Survival Strategies in the Frozen Wilderness
Some Animals Species Have Adapted to a Life of Snow and
by Sara Diaz, age 11
Some animals thrive in warm air and water temperatures, but Arctic and Antarctic animals have adapted to life in their cold climates.
One of these animals is the Artic tern. The Arctic tern is a bird that lives in the Arctic during the summer when the sun never completely sets. Then, as winter approaches, it makes a 12,000-mile migration to the South Pole for the winter. They then spend winter in 24-hours daylight.
When people think of cold-climate animals, they often think of seals. Even though they may look a bit like a fish, seals are warm- blooded mammals. To survive icy waters, seals have a layer of fat called blubber to keep them warm. They also have a layer of fur.
Seals and sea lions have similarly shaped bodies, but they are quite different. Two major differences between seals and sea lions is that sea lions have external ears and back flippers, while seals do not.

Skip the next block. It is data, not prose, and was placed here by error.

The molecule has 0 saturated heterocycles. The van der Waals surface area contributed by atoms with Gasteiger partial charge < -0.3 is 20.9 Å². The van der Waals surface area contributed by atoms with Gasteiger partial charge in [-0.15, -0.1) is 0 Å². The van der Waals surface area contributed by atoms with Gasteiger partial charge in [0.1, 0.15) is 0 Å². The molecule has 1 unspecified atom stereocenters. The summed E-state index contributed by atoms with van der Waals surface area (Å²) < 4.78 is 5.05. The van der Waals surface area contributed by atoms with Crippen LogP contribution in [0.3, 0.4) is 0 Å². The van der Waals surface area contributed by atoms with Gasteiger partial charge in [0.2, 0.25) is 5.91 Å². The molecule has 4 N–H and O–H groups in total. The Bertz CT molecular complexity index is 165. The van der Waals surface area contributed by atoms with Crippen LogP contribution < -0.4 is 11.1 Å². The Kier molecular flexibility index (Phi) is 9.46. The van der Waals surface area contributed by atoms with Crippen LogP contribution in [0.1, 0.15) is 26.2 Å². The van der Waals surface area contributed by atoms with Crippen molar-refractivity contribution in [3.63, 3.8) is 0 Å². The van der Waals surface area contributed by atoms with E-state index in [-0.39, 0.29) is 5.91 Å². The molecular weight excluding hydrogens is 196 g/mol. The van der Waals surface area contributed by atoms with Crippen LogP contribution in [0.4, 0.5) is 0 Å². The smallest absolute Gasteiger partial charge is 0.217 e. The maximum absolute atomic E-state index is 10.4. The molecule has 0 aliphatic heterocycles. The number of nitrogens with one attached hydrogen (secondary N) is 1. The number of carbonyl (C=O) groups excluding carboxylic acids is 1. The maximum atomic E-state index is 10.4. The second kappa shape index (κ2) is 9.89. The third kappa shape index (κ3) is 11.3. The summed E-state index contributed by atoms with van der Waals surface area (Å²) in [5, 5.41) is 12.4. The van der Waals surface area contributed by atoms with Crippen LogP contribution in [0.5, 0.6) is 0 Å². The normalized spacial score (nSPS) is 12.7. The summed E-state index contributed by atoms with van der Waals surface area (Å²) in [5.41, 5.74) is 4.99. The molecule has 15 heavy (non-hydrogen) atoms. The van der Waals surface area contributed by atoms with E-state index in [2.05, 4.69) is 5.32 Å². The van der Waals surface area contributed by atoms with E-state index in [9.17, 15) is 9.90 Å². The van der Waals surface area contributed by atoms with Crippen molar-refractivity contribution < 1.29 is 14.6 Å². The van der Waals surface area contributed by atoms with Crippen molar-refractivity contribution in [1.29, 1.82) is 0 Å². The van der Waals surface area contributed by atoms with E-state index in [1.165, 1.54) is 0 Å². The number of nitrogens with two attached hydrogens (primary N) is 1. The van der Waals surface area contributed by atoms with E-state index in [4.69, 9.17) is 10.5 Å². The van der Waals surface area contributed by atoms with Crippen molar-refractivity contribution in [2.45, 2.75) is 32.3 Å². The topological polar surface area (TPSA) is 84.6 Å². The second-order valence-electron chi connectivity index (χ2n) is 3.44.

Almost all penguin species live in the Antarctic. The Emperor penguin is the only bird that lays its egg in the bitter cold of the Antarctic. To keep their eggs warm while holding them they tuck them under a flap of belly fat and rest the egg on their feet.
Another animal that lives in the cold deep sea is the largest animal in the world - - the blue whale. It can grow over 100 feet long and can weigh up to 180 tons.
Cold-climate animals are well adapted to their habitats. Many of these species are accustomed to getting around in the thick snow. The snowshoe hare has big feet so it can move easily in the snow. The snowshoe hare also has hair between its toes to keep its feet warm.
All these animals have developed different ways of surviving in the severe cold weather of the Arctic and Antarctic regions. They are also part of unique ecosystems. In the icy habitats of these regions animal species often depend on one another for survival.
[Source: The Big Book of Knowledge]